TRIBECA — They have the backing of one of the world’s best chefs, but a couple of Mexican restaurateurs couldn’t get the support of Community Board 1’s TriBeCa Committee.
The committee unanimously shot down the liquor license for a proposed high-end Mexican restaurant at 39 North Moore St. Wednesday night, after fired up residents and neighbors of the building packed into the meeting to lodge a series of complaints about possible noise, smoke and traffic — and even threatened to sue if the eatery did eventually open.
“This is smack-dab in the middle of a quiet, family block,” said Ann Roy, a resident of the building. “It’s plainly just a terrible location. It doesn’t belong on the street and it doesn’t belong in our building.”
The restaurant owners, Santiago Gomez and his partner Santiago Perez, said they only had the best intentions in mind for the building and the neighborhood with their 70-seat, high-class eatery.
Renowned chef Enrique Olvera, whose Mexico City restaurant, Pujol, has been named one of the 50 best in the world, would split time between Mexico and New York to run the as-yet-unnamed place, the partners said.
“This is not a place that screams, ‘Let's get margaritas. Let’s get drunk,'” Perez said. “We want this to be a special, elegant place with some of the best food.”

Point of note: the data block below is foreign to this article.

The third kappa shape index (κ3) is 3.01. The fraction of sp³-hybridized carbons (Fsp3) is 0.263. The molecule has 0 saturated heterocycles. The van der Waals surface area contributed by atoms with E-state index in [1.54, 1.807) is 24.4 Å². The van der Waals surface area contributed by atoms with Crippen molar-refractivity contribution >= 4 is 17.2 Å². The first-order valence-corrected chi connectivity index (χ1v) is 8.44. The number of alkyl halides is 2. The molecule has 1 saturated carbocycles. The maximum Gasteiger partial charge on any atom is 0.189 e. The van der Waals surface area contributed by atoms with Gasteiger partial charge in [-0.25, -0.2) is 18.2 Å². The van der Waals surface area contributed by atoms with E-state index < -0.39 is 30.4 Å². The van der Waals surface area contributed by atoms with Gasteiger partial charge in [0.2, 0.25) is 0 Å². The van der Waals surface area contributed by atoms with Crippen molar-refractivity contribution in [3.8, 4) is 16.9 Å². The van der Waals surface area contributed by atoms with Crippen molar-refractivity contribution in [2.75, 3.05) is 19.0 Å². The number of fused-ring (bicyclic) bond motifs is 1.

Residents of the quiet side street said they didn’t doubt the restaurant would be great — it just had no place in their building.
Members of the building’s condo board said, if necessary, they would sue the property’s owner. They believe renting the ground-floor space to a restaurant would violate their condo board's rules.
The restaurateurs, who have not yet signed a lease for the space, had postponed their first scheduled meeting before the board in February after fielding a series of objections from the residents.
Community Board 1 was also flooded with complaints.
After listening to a few of the impassioned residents, CB1 members felt they had heard enough.
“This is an inappropriate location for a restaurant,” said Peter Braus, chairman of CB1's TriBeCa Committee, before the entire committee voted against the license. “I’m sure it will be fantastic someplace else."
After the meeting, the defeated restaurateurs said they were not sure how they would proceed. They could still take their liquor license application to the State Liquor Authority, which has the final decision on licenses, but the community board's advisory disapproval would likely hurt their chances.
Plus, they would have to be in a building where at least some of the residents don't want them.
“We're disappointed," Gomez said after the heated meeting. "We're still deciding what we'll do."